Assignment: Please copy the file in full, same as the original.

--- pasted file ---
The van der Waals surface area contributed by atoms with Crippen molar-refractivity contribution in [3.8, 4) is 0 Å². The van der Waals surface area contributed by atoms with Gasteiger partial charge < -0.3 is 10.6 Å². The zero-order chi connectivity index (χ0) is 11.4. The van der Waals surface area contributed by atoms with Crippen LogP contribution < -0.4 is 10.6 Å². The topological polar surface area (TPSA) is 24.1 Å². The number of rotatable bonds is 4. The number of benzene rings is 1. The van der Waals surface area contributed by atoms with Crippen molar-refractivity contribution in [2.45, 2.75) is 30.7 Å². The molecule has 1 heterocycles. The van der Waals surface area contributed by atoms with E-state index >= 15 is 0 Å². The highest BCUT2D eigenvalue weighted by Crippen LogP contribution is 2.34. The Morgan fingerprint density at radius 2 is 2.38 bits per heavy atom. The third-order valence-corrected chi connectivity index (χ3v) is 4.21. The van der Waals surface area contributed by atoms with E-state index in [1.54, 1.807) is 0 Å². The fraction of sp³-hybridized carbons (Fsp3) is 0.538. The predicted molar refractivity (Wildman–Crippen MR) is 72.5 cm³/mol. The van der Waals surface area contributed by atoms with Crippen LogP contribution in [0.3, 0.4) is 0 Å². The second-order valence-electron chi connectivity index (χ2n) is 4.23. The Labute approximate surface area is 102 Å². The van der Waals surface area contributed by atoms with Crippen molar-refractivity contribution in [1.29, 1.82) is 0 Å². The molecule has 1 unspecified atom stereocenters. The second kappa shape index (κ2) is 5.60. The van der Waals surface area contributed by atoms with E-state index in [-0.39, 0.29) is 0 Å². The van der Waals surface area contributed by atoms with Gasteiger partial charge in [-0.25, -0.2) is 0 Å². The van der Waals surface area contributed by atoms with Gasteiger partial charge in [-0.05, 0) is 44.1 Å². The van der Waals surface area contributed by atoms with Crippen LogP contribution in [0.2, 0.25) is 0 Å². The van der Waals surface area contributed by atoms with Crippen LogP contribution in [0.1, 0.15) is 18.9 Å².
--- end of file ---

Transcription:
The van der Waals surface area contributed by atoms with Crippen molar-refractivity contribution in [3.8, 4) is 0 Å². The van der Waals surface area contributed by atoms with Gasteiger partial charge < -0.3 is 10.6 Å². The zero-order chi connectivity index (χ0) is 11.4. The van der Waals surface area contributed by atoms with Crippen LogP contribution < -0.4 is 10.6 Å². The topological polar surface area (TPSA) is 24.1 Å². The number of rotatable bonds is 4. The number of benzene rings is 1. The van der Waals surface area contributed by atoms with Crippen molar-refractivity contribution in [2.45, 2.75) is 30.7 Å². The molecule has 1 heterocycles. The van der Waals surface area contributed by atoms with E-state index >= 15 is 0 Å². The highest BCUT2D eigenvalue weighted by Crippen LogP contribution is 2.34. The Morgan fingerprint density at radius 2 is 2.38 bits per heavy atom. The third-order valence-corrected chi connectivity index (χ3v) is 4.21. The van der Waals surface area contributed by atoms with E-state index in [1.54, 1.807) is 0 Å². The fraction of sp³-hybridized carbons (Fsp3) is 0.538. The predicted molar refractivity (Wildman–Crippen MR) is 72.5 cm³/mol. The van der Waals surface area contributed by atoms with Crippen LogP contribution in [0.3, 0.4) is 0 Å². The second-order valence-electron chi connectivity index (χ2n) is 4.23. The Labute approximate surface area is 102 Å². The van der Waals surface area contributed by atoms with Crippen molar-refractivity contribution in [1.29, 1.82) is 0 Å². The molecule has 1 unspecified atom stereocenters. The second kappa shape index (κ2) is 5.60. The van der Waals surface area contributed by atoms with E-state index in [-0.39, 0.29) is 0 Å². The van der Waals surface area contributed by atoms with Gasteiger partial charge in [-0.25, -0.2) is 0 Å². The van der Waals surface area contributed by atoms with Gasteiger partial charge in [-0.05, 0) is 44.1 Å². The van der Waals surface area contributed by atoms with Crippen LogP contribution in [0.2, 0.25) is 0 Å². The van der Waals surface area contributed by atoms with Crippen LogP contribution in [0.1, 0.15) is 18.9 Å².